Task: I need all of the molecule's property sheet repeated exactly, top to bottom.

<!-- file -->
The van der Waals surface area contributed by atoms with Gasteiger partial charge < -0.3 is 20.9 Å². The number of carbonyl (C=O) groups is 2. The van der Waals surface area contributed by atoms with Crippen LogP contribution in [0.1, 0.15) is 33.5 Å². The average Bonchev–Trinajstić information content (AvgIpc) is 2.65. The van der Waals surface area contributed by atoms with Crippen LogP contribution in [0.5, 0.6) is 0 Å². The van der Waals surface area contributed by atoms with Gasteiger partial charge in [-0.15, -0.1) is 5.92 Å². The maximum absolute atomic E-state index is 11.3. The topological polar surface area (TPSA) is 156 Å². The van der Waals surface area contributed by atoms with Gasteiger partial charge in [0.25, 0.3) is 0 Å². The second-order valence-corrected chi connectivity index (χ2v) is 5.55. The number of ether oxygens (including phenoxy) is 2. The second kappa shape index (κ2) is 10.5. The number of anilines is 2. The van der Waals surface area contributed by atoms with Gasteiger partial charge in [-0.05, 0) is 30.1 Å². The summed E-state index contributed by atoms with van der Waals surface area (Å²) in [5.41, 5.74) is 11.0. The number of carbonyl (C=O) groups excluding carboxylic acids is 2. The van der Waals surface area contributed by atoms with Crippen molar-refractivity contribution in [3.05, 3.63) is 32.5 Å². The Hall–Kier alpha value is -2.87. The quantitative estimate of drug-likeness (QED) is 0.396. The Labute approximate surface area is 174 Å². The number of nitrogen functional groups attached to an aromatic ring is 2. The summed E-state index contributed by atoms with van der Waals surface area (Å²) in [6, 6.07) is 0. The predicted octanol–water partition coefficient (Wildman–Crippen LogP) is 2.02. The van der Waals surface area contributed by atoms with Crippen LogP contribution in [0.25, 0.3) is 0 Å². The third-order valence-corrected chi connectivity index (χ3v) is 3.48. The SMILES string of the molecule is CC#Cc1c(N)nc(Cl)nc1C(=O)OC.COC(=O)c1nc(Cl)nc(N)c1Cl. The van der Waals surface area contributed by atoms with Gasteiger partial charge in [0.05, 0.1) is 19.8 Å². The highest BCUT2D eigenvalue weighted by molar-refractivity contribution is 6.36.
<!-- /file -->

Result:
The van der Waals surface area contributed by atoms with Gasteiger partial charge < -0.3 is 20.9 Å². The number of carbonyl (C=O) groups is 2. The van der Waals surface area contributed by atoms with Crippen LogP contribution in [0.1, 0.15) is 33.5 Å². The average Bonchev–Trinajstić information content (AvgIpc) is 2.65. The van der Waals surface area contributed by atoms with Crippen LogP contribution in [0.5, 0.6) is 0 Å². The van der Waals surface area contributed by atoms with Gasteiger partial charge in [-0.15, -0.1) is 5.92 Å². The maximum absolute atomic E-state index is 11.3. The topological polar surface area (TPSA) is 156 Å². The van der Waals surface area contributed by atoms with Gasteiger partial charge in [0.25, 0.3) is 0 Å². The second-order valence-corrected chi connectivity index (χ2v) is 5.55. The number of ether oxygens (including phenoxy) is 2. The second kappa shape index (κ2) is 10.5. The number of anilines is 2. The van der Waals surface area contributed by atoms with Gasteiger partial charge in [-0.05, 0) is 30.1 Å². The summed E-state index contributed by atoms with van der Waals surface area (Å²) in [5.41, 5.74) is 11.0. The number of carbonyl (C=O) groups excluding carboxylic acids is 2. The van der Waals surface area contributed by atoms with Crippen molar-refractivity contribution in [3.05, 3.63) is 32.5 Å². The Hall–Kier alpha value is -2.87. The quantitative estimate of drug-likeness (QED) is 0.396. The Labute approximate surface area is 174 Å². The number of nitrogen functional groups attached to an aromatic ring is 2. The summed E-state index contributed by atoms with van der Waals surface area (Å²) in [6, 6.07) is 0. The predicted octanol–water partition coefficient (Wildman–Crippen LogP) is 2.02. The van der Waals surface area contributed by atoms with Crippen LogP contribution in [0.25, 0.3) is 0 Å². The third-order valence-corrected chi connectivity index (χ3v) is 3.48. The SMILES string of the molecule is CC#Cc1c(N)nc(Cl)nc1C(=O)OC.COC(=O)c1nc(Cl)nc(N)c1Cl. The van der Waals surface area contributed by atoms with Gasteiger partial charge in [0.05, 0.1) is 19.8 Å². The highest BCUT2D eigenvalue weighted by molar-refractivity contribution is 6.36.